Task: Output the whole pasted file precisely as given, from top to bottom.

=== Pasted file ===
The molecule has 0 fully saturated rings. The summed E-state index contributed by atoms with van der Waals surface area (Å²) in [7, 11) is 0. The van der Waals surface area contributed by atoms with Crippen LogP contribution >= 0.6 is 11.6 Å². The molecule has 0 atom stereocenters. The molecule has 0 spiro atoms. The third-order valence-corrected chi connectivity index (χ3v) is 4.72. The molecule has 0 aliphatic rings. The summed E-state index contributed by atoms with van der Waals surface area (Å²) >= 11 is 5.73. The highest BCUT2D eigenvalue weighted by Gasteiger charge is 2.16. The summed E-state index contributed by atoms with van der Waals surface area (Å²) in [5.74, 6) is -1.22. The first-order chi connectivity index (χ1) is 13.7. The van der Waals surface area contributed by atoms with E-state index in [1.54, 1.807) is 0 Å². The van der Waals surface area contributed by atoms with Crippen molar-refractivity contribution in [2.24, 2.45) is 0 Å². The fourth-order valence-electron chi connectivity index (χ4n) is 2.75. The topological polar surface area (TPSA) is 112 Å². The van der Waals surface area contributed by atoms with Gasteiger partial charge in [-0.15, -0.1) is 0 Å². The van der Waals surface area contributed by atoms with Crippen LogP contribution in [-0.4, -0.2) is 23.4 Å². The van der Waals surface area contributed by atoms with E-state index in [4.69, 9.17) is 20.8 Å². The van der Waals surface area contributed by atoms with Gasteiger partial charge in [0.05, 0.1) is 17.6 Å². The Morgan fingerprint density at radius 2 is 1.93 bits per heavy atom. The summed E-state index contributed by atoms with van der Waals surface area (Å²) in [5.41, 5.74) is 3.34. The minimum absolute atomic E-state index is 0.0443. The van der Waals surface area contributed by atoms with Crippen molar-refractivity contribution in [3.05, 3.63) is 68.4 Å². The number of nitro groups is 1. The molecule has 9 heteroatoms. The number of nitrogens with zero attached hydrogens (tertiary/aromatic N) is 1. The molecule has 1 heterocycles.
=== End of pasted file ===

The molecule has 0 fully saturated rings. The summed E-state index contributed by atoms with van der Waals surface area (Å²) in [7, 11) is 0. The van der Waals surface area contributed by atoms with Crippen LogP contribution >= 0.6 is 11.6 Å². The molecule has 0 atom stereocenters. The molecule has 0 spiro atoms. The third-order valence-corrected chi connectivity index (χ3v) is 4.72. The molecule has 0 aliphatic rings. The summed E-state index contributed by atoms with van der Waals surface area (Å²) >= 11 is 5.73. The highest BCUT2D eigenvalue weighted by Gasteiger charge is 2.16. The summed E-state index contributed by atoms with van der Waals surface area (Å²) in [5.74, 6) is -1.22. The first-order chi connectivity index (χ1) is 13.7. The van der Waals surface area contributed by atoms with E-state index in [1.54, 1.807) is 0 Å². The van der Waals surface area contributed by atoms with Crippen molar-refractivity contribution in [2.24, 2.45) is 0 Å². The fourth-order valence-electron chi connectivity index (χ4n) is 2.75. The topological polar surface area (TPSA) is 112 Å². The van der Waals surface area contributed by atoms with Gasteiger partial charge in [-0.15, -0.1) is 0 Å². The van der Waals surface area contributed by atoms with Crippen LogP contribution in [-0.4, -0.2) is 23.4 Å². The van der Waals surface area contributed by atoms with E-state index in [4.69, 9.17) is 20.8 Å². The van der Waals surface area contributed by atoms with Gasteiger partial charge in [0.05, 0.1) is 17.6 Å². The Morgan fingerprint density at radius 2 is 1.93 bits per heavy atom. The summed E-state index contributed by atoms with van der Waals surface area (Å²) in [5.41, 5.74) is 3.34. The minimum absolute atomic E-state index is 0.0443. The van der Waals surface area contributed by atoms with Crippen molar-refractivity contribution in [3.05, 3.63) is 68.4 Å². The number of nitro groups is 1. The molecule has 9 heteroatoms. The number of nitrogens with zero attached hydrogens (tertiary/aromatic N) is 1. The molecule has 1 heterocycles.